Overall rating: 5/5
We used to say that we'd spend our own money on a 640d Gran Coupé over the BMW M5. But now the M division has fitted the M5's 560hp V8 engine under the bonnet of its stunning four-door coupé. Dilemma? We wish.
In the metal 5/5
If you're a regular reader you don't really need to read this section. We've lavished praise on the 6 Series Gran Coupé already and an M division makeover isn't about to change that. In its most basic form it's a special car, inside and out, so, unsurprisingly, the M6 model is even more desirable.
At the front the air intakes are much larger and the kidney grille is different to that on other 6 Series Gran Coupés, while the standard Adaptive LED headlights have a distinctive look of their own. The wheelarches are flared to accommodate the M6's wider track while the front wings house the now expected M 'gills'. The mirrors are unique, as are the 20-inch alloy wheels. Carbon fibre is used to make the roof and a rear diffuser, though from the rear it's the characteristic quad tailpipe set-up that draws the eye first and foremost.
The interior builds on the already quite special cabin of the Gran Coupé with Merino leather upholstery with extended features and M sports front seats with integral seat belt guides. The steering wheel, in line with the M6 Coupé, has a slender rim, which we like, though the diameter is noticeably big, which we don't. The gearshift paddles behind it are suitably sporting and reassuringly solid and the centre console is dominated by the usual stubby gear lever and myriad buttons to control all the driving sub-systems.
Driving it 5/5
The first thing that struck us about the M6 Gran Coupé on a relatively tight and twisty test route was how wide it feels. However, it's no wider than a regular Gran Coupé, which is itself only 3mm wider than the BMW M5. The lower seating position probably exaggerates this, though no matter how wieldy the car is, its physical size will always limit where it can be enjoyed. It's heavy too, at about 1,900kg, but it rarely feels it thanks to iron-fisted wheel and body control and faultless brakes.
Our test cars were equipped with the optional carbon ceramic discs and they pulled the car down from big three-figure speeds time and again with little fuss. Indeed, the M6 Gran Coupé is assuredly stable under such conditions and even braking mid-turn doesn't seem to upset its composure. The pedal feel is good too, making it a cinch to mete out braking force to your requirements.
And given how fast this car is, you'll need those brakes. Off the line there are plenty of quicker alternatives, but when the mighty twin-turbocharged V8 engine (unchanged from that in the BMW M5 and M6 Coupé) hits its stride at about 5,000rpm it becomes an entirely different beast. Up to that it's fast, beyond, it's simply ballistic - and the howling engine note will corrupt even the most well intentioned driver. It's frightening how easy and in how short a piece of road this car can achieve 240km/h. If you don't have any self-restraint, and you don't live near a derestricted autobahn or private test track, we'd suggest that this car is not for you.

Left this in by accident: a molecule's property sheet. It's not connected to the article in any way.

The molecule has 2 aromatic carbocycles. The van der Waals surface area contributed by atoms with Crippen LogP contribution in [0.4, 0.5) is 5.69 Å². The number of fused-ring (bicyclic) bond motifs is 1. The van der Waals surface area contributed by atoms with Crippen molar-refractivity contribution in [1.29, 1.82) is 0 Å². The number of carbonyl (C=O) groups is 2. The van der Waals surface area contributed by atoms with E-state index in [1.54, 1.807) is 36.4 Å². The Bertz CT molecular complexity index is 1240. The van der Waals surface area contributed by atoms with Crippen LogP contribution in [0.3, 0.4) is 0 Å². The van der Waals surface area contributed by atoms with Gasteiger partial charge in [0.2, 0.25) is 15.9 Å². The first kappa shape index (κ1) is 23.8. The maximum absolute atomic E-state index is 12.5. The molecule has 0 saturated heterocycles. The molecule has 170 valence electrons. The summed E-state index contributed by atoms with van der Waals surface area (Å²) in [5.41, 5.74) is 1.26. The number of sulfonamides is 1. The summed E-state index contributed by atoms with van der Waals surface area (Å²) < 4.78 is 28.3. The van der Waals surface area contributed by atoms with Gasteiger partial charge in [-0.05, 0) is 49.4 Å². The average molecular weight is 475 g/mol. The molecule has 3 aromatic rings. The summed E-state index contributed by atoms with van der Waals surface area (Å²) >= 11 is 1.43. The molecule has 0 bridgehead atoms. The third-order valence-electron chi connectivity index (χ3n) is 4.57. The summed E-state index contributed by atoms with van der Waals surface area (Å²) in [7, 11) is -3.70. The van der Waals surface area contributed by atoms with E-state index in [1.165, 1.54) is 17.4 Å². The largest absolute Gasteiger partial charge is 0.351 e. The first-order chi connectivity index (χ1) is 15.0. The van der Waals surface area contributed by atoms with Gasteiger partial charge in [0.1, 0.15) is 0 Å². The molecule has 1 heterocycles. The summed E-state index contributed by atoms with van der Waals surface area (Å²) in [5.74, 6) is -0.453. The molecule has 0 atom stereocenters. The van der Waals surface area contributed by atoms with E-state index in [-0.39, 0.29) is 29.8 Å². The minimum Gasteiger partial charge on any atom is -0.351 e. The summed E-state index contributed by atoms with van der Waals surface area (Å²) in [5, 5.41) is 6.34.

Not that we'd expect many buyers to venture onto a circuit with the M6 Gran Coupé, but BMW has built it to withstand a certain amount of abuse, and the customisation of the driving sub-systems available certainly suggests that it has it in it. As with the M5 and M6 there are two programmable pre-set 'M' buttons on the steering wheel. These can alter various modes for the power steering, throttle response, Dynamic Damper Control and the gearshift strategy and speed. It really is possible for the car to play both the role of luxury cruiser and back road bruiser in the same day. The most obvious changes are in the transmission, where gear shifts vary between silky smooth and downright violent depending on your preference.
It's also possible to alter the Dynamic Stability Control system, which can be turned off or set to allow more slip at the rear axle before intervention. On the public road this feels like too big a car to slide around, though it still moves around considerably on the throttle in the halfway mode. The steering substantially weights up in its sportiest setting, though it remains quite communicative.
Through all this it's clear that the Gran Coupé bridges the gap between the two-door M6 Coupé and the M5 saloon. It's distinctly sportier feeling than the latter, yet more composed and better at playing the luxury card than its shorter sibling. Money no object, it's the one we'd have.
What you get for your money 4/5
If you thought that the 6 Series Gran Coupé was expensive, then look away now, as the M6 version costs an eye-watering €181,180. To save you a trip to BMW's website, that's only €7,000 more than the M6 Coupé and €46,000 more than the M5. We still think it's worth it, though the carbon ceramic brakes should be included. Otherwise it's quite well equipped, with the latest BMW satnav and flat-screen display, Bluetooth, dual-zone climate control etc. plus the excellent head-up display.
You may have noticed that the top speed is quoted as 'up to' 305km/h, instead of the usual electronically limited 250km/h. That's only if the buyer opts for the M Driver's Package though. In the name of research we confirmed that the test cars did indeed have this fitted... Despite that, we averaged 18.5mpg (15.2 litres/100km) over a 160-kilometre route in which there was little in the way of cruising.
It's unlikely that buyers of such cars as the BMW M5 and M6 scrimp and save to just about afford them. Hence, the price is, relatively speaking, irrelevant. Consequently, there's little point in either the four-door saloon or the two-door coupé. The only 560hp V8-engined BMW M car anyone needs is the fabulous new M6 Gran Coupé.